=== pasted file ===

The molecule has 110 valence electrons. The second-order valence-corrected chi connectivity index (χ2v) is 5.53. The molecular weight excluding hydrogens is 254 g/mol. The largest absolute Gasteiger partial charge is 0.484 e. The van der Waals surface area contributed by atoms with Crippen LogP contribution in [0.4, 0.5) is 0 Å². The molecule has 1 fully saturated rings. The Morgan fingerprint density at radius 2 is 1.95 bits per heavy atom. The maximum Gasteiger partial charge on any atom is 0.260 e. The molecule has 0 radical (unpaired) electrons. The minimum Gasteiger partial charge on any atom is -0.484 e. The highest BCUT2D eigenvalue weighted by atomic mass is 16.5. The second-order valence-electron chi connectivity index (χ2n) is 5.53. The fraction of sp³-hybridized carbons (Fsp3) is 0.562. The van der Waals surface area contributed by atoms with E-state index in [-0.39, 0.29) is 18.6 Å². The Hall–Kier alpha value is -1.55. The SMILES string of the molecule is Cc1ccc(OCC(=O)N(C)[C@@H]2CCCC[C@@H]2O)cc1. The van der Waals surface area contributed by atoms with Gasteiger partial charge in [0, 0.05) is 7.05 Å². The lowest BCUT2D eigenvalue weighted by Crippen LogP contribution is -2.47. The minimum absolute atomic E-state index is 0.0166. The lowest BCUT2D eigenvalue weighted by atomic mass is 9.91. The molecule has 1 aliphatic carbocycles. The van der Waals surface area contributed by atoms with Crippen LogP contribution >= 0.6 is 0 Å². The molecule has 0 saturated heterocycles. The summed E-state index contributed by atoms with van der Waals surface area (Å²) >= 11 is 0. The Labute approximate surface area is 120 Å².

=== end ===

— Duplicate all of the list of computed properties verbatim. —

The molecule has 110 valence electrons. The second-order valence-corrected chi connectivity index (χ2v) is 5.53. The molecular weight excluding hydrogens is 254 g/mol. The largest absolute Gasteiger partial charge is 0.484 e. The van der Waals surface area contributed by atoms with Crippen LogP contribution in [0.4, 0.5) is 0 Å². The molecule has 1 fully saturated rings. The Morgan fingerprint density at radius 2 is 1.95 bits per heavy atom. The maximum Gasteiger partial charge on any atom is 0.260 e. The molecule has 0 radical (unpaired) electrons. The minimum Gasteiger partial charge on any atom is -0.484 e. The highest BCUT2D eigenvalue weighted by atomic mass is 16.5. The second-order valence-electron chi connectivity index (χ2n) is 5.53. The fraction of sp³-hybridized carbons (Fsp3) is 0.562. The van der Waals surface area contributed by atoms with E-state index in [-0.39, 0.29) is 18.6 Å². The Hall–Kier alpha value is -1.55. The SMILES string of the molecule is Cc1ccc(OCC(=O)N(C)[C@@H]2CCCC[C@@H]2O)cc1. The van der Waals surface area contributed by atoms with Gasteiger partial charge in [0, 0.05) is 7.05 Å². The lowest BCUT2D eigenvalue weighted by Crippen LogP contribution is -2.47. The minimum absolute atomic E-state index is 0.0166. The lowest BCUT2D eigenvalue weighted by atomic mass is 9.91. The molecule has 1 aliphatic carbocycles. The van der Waals surface area contributed by atoms with Crippen LogP contribution >= 0.6 is 0 Å². The molecule has 0 saturated heterocycles. The summed E-state index contributed by atoms with van der Waals surface area (Å²) >= 11 is 0. The Labute approximate surface area is 120 Å².